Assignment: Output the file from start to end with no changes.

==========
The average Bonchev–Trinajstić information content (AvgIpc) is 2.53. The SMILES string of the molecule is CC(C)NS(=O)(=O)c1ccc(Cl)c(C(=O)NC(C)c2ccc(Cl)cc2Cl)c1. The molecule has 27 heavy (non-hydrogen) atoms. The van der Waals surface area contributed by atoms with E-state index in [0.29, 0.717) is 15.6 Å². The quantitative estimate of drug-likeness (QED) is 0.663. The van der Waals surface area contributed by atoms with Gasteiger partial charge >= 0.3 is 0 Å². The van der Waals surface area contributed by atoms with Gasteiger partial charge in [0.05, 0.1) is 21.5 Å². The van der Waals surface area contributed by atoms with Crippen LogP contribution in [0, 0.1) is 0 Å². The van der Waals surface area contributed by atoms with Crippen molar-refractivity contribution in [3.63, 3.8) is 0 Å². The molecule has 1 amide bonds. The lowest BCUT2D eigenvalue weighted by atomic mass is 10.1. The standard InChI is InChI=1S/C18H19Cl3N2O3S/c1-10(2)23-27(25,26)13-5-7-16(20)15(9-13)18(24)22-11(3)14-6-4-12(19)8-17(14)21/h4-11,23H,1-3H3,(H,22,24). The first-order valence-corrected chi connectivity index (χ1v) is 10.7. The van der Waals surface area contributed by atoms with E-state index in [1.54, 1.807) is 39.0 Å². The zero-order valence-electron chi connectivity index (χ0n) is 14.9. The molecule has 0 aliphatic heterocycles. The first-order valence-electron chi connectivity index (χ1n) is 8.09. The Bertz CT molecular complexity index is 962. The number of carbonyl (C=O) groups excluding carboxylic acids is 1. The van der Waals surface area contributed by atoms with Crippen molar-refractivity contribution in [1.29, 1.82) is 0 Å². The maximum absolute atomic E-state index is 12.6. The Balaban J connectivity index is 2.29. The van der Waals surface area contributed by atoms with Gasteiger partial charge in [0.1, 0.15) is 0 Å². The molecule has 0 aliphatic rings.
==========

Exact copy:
The average Bonchev–Trinajstić information content (AvgIpc) is 2.53. The SMILES string of the molecule is CC(C)NS(=O)(=O)c1ccc(Cl)c(C(=O)NC(C)c2ccc(Cl)cc2Cl)c1. The molecule has 27 heavy (non-hydrogen) atoms. The van der Waals surface area contributed by atoms with E-state index in [0.29, 0.717) is 15.6 Å². The quantitative estimate of drug-likeness (QED) is 0.663. The van der Waals surface area contributed by atoms with Gasteiger partial charge >= 0.3 is 0 Å². The van der Waals surface area contributed by atoms with Gasteiger partial charge in [0.05, 0.1) is 21.5 Å². The van der Waals surface area contributed by atoms with Crippen LogP contribution in [0, 0.1) is 0 Å². The van der Waals surface area contributed by atoms with Crippen molar-refractivity contribution in [3.63, 3.8) is 0 Å². The molecule has 1 amide bonds. The lowest BCUT2D eigenvalue weighted by atomic mass is 10.1. The standard InChI is InChI=1S/C18H19Cl3N2O3S/c1-10(2)23-27(25,26)13-5-7-16(20)15(9-13)18(24)22-11(3)14-6-4-12(19)8-17(14)21/h4-11,23H,1-3H3,(H,22,24). The first-order valence-corrected chi connectivity index (χ1v) is 10.7. The van der Waals surface area contributed by atoms with E-state index in [1.54, 1.807) is 39.0 Å². The zero-order valence-electron chi connectivity index (χ0n) is 14.9. The molecule has 0 aliphatic heterocycles. The first-order valence-electron chi connectivity index (χ1n) is 8.09. The Bertz CT molecular complexity index is 962. The number of carbonyl (C=O) groups excluding carboxylic acids is 1. The van der Waals surface area contributed by atoms with Crippen molar-refractivity contribution in [1.29, 1.82) is 0 Å². The maximum absolute atomic E-state index is 12.6. The Balaban J connectivity index is 2.29. The van der Waals surface area contributed by atoms with Gasteiger partial charge in [0.1, 0.15) is 0 Å². The molecule has 0 aliphatic rings.